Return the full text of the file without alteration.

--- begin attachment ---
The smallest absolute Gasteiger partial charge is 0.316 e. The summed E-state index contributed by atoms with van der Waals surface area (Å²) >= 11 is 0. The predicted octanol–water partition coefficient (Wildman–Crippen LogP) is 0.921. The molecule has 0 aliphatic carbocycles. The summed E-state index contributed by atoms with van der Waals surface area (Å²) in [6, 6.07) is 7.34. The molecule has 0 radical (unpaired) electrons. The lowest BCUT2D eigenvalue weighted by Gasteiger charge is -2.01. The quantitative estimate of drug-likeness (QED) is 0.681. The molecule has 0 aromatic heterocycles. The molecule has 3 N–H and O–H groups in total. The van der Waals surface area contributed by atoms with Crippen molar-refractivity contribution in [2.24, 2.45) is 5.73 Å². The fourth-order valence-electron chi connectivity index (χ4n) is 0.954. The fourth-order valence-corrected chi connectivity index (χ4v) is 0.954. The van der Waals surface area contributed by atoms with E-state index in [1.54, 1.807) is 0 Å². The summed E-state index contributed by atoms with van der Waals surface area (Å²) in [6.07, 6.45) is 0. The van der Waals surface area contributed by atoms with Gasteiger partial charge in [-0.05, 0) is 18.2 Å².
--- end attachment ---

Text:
The smallest absolute Gasteiger partial charge is 0.316 e. The summed E-state index contributed by atoms with van der Waals surface area (Å²) >= 11 is 0. The predicted octanol–water partition coefficient (Wildman–Crippen LogP) is 0.921. The molecule has 0 aliphatic carbocycles. The summed E-state index contributed by atoms with van der Waals surface area (Å²) in [6, 6.07) is 7.34. The molecule has 0 radical (unpaired) electrons. The lowest BCUT2D eigenvalue weighted by Gasteiger charge is -2.01. The quantitative estimate of drug-likeness (QED) is 0.681. The molecule has 0 aromatic heterocycles. The molecule has 3 N–H and O–H groups in total. The van der Waals surface area contributed by atoms with Crippen molar-refractivity contribution in [2.24, 2.45) is 5.73 Å². The fourth-order valence-electron chi connectivity index (χ4n) is 0.954. The fourth-order valence-corrected chi connectivity index (χ4v) is 0.954. The van der Waals surface area contributed by atoms with E-state index in [1.54, 1.807) is 0 Å². The summed E-state index contributed by atoms with van der Waals surface area (Å²) in [6.07, 6.45) is 0. The van der Waals surface area contributed by atoms with Gasteiger partial charge in [-0.05, 0) is 18.2 Å².